I am a bit of a geek where it comes to Cluedo Games - I don't tend to collect many things, but Cluedo games is one of them! So as soon as I heard this game was coming out, I had to have it!
Cluedo Mysteries is a nice twist on the classic Cluedo game. However, if anyone has ever played "The Mysteries of Old Peking", you'll get a very strong feeling of de ja vu.
First of all, the board is completely different to normal Cluedo games. You see a variety of houses or buildings that relate to each of the 6 main characters (White Cottage, Scarlet Theatre, etc), plus Tudor Mansion and the Police Station. Your aim is to travel around the board and as you arrive at each house you pick up a clue to solve the mystery - normally a theft, and you need to find out where the criminal is hiding. The criminal could be any of the usual 6 suspects, plus the 6 new characters from Cluedo SFX (Rusty, Prince Azure, Lord Gray, Lady Lavender, Mrs Meadow-Brook and Ms Peach).
This is where the fun part comes in - when you arrive at a building to receive a clue, depending on where you are, you can only find that clue by using one of the 'tools' available to you. For most clues you simply have to look through a transparent red magnifying glass, but some require you to use a mirror or a coded key. There are also options for fellow players to try to block your path as you travel around, so be careful!
It's a fast and fun game, but because of the lack of true deduction that you get when playing the original Cluedo, it could be described almost a Junior version of Cluedo. Or maybe an ideal stepping stone between the Junior versions and the more traditional versions of Cluedo. Or even better, for those adults who have never played Cludeo before!
I was personally disappointed because of its uncanny resemblances to Mysteries of Old Peking (a game I used to play regularly in my younger years!) - even down to the board layout and clue gathering tools!
But it's great fun for all the family - experienced Cludeo players or not!
This is another option in the Cluedo "family" of games & revolves around crime rather than murder. The game is for 2 to 6 players & is aimed at people aged 8 & upwards. The box contains:
+ 1 game board
+ 1 deck of cards
+ 6 Detective folders
+ 6 playing pieces
+ 1 pad of notebook sheets
+ 4 scene tokens
+ 8 character folders & wheels with plastic buttons & stands
+ 1 spyglass
+ 1 secret mirror
+ 1 location key
+ 1 die
+ 1 sheet of labels
During assembley the 8 character wheels:- Professor Plum, Colonel Mustard, Reverend Green, Mrs White, Mrs Peacock, Miss Scarlett, Inspector Black & Dr. Brown are placed in their respective folders. You will notice that these wheels have numbers around the edge.
On starting a game the background to the mystery is read out from the instruction booklet. The booklet will also tell you what number each of the character wheels should be set to for the mystery under investigation. There are 50 mysteries for players to solve. The objective of the game is to identify which suspect committed the crime & where the suspect can be found.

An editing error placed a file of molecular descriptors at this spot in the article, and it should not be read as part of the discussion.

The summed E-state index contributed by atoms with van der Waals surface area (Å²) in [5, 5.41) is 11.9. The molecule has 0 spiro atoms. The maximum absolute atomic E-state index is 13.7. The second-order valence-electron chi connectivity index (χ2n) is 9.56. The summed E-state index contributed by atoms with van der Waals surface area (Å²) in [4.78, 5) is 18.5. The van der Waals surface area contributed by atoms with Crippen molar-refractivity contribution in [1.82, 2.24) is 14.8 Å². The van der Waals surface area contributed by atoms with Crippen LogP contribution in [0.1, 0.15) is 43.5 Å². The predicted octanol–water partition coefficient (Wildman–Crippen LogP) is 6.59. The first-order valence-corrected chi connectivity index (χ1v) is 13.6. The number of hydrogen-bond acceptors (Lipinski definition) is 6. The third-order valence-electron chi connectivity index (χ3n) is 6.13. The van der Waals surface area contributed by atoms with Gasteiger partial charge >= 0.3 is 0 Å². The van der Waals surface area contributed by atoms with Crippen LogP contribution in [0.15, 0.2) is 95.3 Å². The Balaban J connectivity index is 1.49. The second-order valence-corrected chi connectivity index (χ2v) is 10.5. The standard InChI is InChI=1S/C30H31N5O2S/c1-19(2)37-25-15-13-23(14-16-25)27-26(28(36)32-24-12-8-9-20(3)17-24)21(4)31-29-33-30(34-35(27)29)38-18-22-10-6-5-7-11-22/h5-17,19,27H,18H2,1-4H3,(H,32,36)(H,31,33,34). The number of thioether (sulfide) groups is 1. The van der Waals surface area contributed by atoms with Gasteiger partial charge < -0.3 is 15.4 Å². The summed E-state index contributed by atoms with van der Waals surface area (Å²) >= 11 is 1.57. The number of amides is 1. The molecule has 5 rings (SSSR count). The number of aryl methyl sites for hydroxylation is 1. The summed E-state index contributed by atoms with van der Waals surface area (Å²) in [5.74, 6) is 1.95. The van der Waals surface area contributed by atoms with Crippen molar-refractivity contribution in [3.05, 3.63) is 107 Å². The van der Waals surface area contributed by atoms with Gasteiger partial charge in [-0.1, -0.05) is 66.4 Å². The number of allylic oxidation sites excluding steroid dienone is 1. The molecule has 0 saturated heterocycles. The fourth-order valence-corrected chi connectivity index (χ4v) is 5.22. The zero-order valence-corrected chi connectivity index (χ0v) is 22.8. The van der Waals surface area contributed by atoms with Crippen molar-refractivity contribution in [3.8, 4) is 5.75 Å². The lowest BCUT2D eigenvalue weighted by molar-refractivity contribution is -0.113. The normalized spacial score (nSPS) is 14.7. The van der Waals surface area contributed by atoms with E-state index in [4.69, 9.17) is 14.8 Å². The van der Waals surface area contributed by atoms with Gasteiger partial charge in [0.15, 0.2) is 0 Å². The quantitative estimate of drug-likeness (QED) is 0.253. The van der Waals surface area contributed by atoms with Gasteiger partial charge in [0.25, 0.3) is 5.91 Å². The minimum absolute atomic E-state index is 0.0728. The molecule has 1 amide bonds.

There are 12 suspects who may have committed the crime in question & the six standard Cluedo characters will provide you with clues to the identity of the culprit. A visit to Inspector Brown will tell you who (if any) of the suspects are lying whilst Dr. Black will tell you where the suspect is hiding.
The board layout is a little different to the usual Cluedo board with building spaces rather than rooms. When you land on a building space you can see what information Dr. Black, Inspector Brown & the six traditional Cludeo characters have to give about the crime. This is done by using the spyglass, secret mirror or location key, depending on which character's evidence you are looking at.
Each building space is connected by two or three paths & players sometimes have the opportunity to block a route to these building spaces by moving the scene tokens which you are not allowed to land on unless you're making your final accusation.
The cards from the card deck are taken when you land on any open road space (a segment of path between the building spaces). These may send you to a new location or back to a location that you've already visited. They may tell you to miss a go or they may give you the opportunity to move one or more scene tokens & thus block an opposing player's progress around the board etc.
Players move around the board collecting evidence until they are certain who committed the crime. To make your final accusation you must reach the scene token where you think the suspect is hiding, although this can sometimes be tricky if an opponent picks up a card which allows them to move the scene token you're trying to reach!
In essence then this is one of the easier Cluedo games to play by virtue of the fact that you are only looking for two pieces of information:- who committed the crime & where are they hiding. The only potential problems are for people who have poor eyesight or are colour blind as they may find the clues hard to read when using the spyglass or secret mirror.
Gameplay lasts around 20 - 30 minutes making this an ideal game for those who have short attention spans or for those who find other versions of Cluedo slightly tricky.
Wanting to spend some more time together as a family playing games rather than us all hiding in various rooms with out PCs, gameboys and Playstations, I decided to invest in a couple of board games.
One of my favourite all time games is called 221b Baker Street. It was one of those games that could be found in a back street shop and as a result never took off. The idea was to solve mysteries along the lines of Cluedo with clues being given throughout the game to lead you to the solution.